Making a heartfelt apology that is genuine, and not reserved in any way, is a sign of strength, not weakness. You’re going to make mistakes as you grow. It’s impossible to have 100% customer perfection. It just isn’t compatible with scaling. So there will be times when you need to just suck it up and say sorry. Sometimes they might be big public apologies when you screw up for everyone. Sometimes they will be one-on-one when you screw up for just one customer. But when customers see you’re honest, and you have empathy and understanding for the situation you’ve put them in, they will trust you more, not less.
The power of thank you
The other word I found very powerful and often underused is “thank you”. Sometimes people worry about saying it too many times and devaluing its power. But congratulating someone on a job well done, or great effort put in, is not something you should worry about. In my view, it’s the most powerful form of recognition.
People often get caught up thinking recognition is about monetary rewards, like prizes, or trips away. But a phone call or message from a company leader can be much more impactful. It’s about what you say, and how you say that you see someone’s work. There’s an old school of thought that salary is for your work and “thank yous” are for exceptional results. I think that’s wrong. I believe people are exceptionally motivated by you thanking them for their input all along the journey.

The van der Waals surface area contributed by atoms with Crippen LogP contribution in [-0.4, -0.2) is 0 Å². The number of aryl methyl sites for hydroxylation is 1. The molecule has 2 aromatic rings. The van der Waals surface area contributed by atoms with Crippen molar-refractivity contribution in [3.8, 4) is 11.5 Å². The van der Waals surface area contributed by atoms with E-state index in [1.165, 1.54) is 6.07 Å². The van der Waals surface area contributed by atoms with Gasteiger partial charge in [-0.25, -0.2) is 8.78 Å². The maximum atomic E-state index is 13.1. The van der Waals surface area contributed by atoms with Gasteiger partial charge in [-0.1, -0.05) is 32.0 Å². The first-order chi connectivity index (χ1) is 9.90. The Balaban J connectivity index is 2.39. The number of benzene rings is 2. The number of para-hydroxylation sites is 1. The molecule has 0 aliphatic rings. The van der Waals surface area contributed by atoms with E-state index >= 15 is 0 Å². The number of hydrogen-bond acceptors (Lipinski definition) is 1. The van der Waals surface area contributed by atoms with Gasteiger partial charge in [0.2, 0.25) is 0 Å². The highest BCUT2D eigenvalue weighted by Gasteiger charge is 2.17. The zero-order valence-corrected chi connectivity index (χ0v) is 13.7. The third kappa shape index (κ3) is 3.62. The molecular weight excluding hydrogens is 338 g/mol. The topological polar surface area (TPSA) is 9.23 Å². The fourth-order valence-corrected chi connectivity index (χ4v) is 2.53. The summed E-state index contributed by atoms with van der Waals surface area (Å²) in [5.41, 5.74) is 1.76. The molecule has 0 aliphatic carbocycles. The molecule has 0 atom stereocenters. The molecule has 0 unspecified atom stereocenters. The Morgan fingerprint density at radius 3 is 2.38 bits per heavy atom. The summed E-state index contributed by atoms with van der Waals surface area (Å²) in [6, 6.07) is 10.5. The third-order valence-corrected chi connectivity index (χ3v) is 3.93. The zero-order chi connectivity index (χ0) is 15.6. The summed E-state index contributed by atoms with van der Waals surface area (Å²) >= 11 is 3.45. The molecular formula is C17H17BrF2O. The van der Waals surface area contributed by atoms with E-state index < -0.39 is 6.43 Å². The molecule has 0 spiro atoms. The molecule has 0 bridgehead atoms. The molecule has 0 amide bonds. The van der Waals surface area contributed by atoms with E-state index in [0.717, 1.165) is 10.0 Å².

I remember a situation where one of my senior sales people did three sales pitches in a week, even flying to the US to support a colleague. I wrote them a thank you note (and I did include a monetary voucher). The CFO questioned what I was doing, as none of the pitches had resulted in a deal yet. But my rationale was, if they show that kind of commitment and work that hard, consistently, they will get great results. So that’s why I feel it’s important to reward and thank the effort, not just the results.
What’s interesting is what that connects these two words – the perception they’re both attached to weakness. But only strong people can be vulnerable enough to own their next steps when they’ve done something wrong. And saying thank you is a powerful motivator and loyalty generator, as well as a stepping stone to paving the way for constructive feedback later on.
So have a think about your vocabulary – are these two words you could do with using more?